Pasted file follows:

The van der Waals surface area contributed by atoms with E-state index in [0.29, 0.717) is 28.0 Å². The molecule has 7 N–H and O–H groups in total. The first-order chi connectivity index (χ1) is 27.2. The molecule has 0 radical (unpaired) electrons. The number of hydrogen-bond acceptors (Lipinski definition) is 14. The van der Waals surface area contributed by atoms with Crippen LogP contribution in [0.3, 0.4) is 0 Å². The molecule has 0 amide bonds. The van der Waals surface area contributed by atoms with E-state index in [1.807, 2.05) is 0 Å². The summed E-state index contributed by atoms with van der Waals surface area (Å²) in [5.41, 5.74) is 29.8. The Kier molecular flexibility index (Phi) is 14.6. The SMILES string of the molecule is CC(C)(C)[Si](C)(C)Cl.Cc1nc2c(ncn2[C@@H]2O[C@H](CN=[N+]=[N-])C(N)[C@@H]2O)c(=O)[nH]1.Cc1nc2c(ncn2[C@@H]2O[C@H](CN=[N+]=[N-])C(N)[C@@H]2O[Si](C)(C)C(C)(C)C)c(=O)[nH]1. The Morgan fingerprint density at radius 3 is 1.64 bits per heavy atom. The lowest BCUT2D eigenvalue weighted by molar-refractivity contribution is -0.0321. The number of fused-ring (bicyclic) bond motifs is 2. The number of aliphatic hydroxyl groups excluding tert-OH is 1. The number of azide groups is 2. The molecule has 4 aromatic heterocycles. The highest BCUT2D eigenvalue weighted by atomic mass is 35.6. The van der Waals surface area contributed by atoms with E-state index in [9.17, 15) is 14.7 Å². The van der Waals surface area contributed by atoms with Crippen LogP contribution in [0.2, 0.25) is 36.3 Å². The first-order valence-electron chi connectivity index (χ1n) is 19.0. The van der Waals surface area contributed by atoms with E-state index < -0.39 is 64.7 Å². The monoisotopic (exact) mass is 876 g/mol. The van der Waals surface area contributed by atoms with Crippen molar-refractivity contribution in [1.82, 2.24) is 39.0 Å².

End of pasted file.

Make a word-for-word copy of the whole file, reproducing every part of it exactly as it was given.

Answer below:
The van der Waals surface area contributed by atoms with E-state index in [0.29, 0.717) is 28.0 Å². The molecule has 7 N–H and O–H groups in total. The first-order chi connectivity index (χ1) is 27.2. The molecule has 0 radical (unpaired) electrons. The number of hydrogen-bond acceptors (Lipinski definition) is 14. The van der Waals surface area contributed by atoms with Crippen LogP contribution in [0.3, 0.4) is 0 Å². The molecule has 0 amide bonds. The van der Waals surface area contributed by atoms with E-state index in [1.807, 2.05) is 0 Å². The summed E-state index contributed by atoms with van der Waals surface area (Å²) in [5.41, 5.74) is 29.8. The Kier molecular flexibility index (Phi) is 14.6. The SMILES string of the molecule is CC(C)(C)[Si](C)(C)Cl.Cc1nc2c(ncn2[C@@H]2O[C@H](CN=[N+]=[N-])C(N)[C@@H]2O)c(=O)[nH]1.Cc1nc2c(ncn2[C@@H]2O[C@H](CN=[N+]=[N-])C(N)[C@@H]2O[Si](C)(C)C(C)(C)C)c(=O)[nH]1. The Morgan fingerprint density at radius 3 is 1.64 bits per heavy atom. The lowest BCUT2D eigenvalue weighted by molar-refractivity contribution is -0.0321. The number of fused-ring (bicyclic) bond motifs is 2. The number of aliphatic hydroxyl groups excluding tert-OH is 1. The number of azide groups is 2. The molecule has 4 aromatic heterocycles. The highest BCUT2D eigenvalue weighted by atomic mass is 35.6. The van der Waals surface area contributed by atoms with E-state index in [9.17, 15) is 14.7 Å². The van der Waals surface area contributed by atoms with Crippen LogP contribution in [0.2, 0.25) is 36.3 Å². The first-order valence-electron chi connectivity index (χ1n) is 19.0. The van der Waals surface area contributed by atoms with E-state index < -0.39 is 64.7 Å². The monoisotopic (exact) mass is 876 g/mol. The van der Waals surface area contributed by atoms with Crippen molar-refractivity contribution in [1.82, 2.24) is 39.0 Å².